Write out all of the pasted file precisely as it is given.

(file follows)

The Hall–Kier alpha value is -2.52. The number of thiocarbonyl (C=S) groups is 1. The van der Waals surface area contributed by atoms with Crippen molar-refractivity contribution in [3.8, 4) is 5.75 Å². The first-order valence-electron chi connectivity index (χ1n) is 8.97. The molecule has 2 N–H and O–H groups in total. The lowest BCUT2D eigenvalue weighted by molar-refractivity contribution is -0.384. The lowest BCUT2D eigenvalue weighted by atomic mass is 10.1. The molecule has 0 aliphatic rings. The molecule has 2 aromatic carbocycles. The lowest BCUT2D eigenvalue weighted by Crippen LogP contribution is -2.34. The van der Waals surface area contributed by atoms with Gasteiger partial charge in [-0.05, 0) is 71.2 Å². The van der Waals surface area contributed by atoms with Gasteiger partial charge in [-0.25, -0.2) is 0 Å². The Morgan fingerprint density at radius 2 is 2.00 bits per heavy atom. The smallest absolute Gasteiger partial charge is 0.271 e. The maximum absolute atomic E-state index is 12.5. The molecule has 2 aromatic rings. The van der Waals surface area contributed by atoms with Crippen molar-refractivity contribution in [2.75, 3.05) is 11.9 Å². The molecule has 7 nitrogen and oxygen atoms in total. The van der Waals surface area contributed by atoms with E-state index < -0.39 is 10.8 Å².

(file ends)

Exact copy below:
The Hall–Kier alpha value is -2.52. The number of thiocarbonyl (C=S) groups is 1. The van der Waals surface area contributed by atoms with Crippen molar-refractivity contribution in [3.8, 4) is 5.75 Å². The first-order valence-electron chi connectivity index (χ1n) is 8.97. The molecule has 2 N–H and O–H groups in total. The lowest BCUT2D eigenvalue weighted by molar-refractivity contribution is -0.384. The lowest BCUT2D eigenvalue weighted by atomic mass is 10.1. The molecule has 0 aliphatic rings. The molecule has 2 aromatic carbocycles. The lowest BCUT2D eigenvalue weighted by Crippen LogP contribution is -2.34. The van der Waals surface area contributed by atoms with Gasteiger partial charge in [-0.05, 0) is 71.2 Å². The van der Waals surface area contributed by atoms with Gasteiger partial charge in [-0.25, -0.2) is 0 Å². The Morgan fingerprint density at radius 2 is 2.00 bits per heavy atom. The smallest absolute Gasteiger partial charge is 0.271 e. The maximum absolute atomic E-state index is 12.5. The molecule has 2 aromatic rings. The van der Waals surface area contributed by atoms with Crippen molar-refractivity contribution in [2.75, 3.05) is 11.9 Å². The molecule has 7 nitrogen and oxygen atoms in total. The van der Waals surface area contributed by atoms with E-state index < -0.39 is 10.8 Å².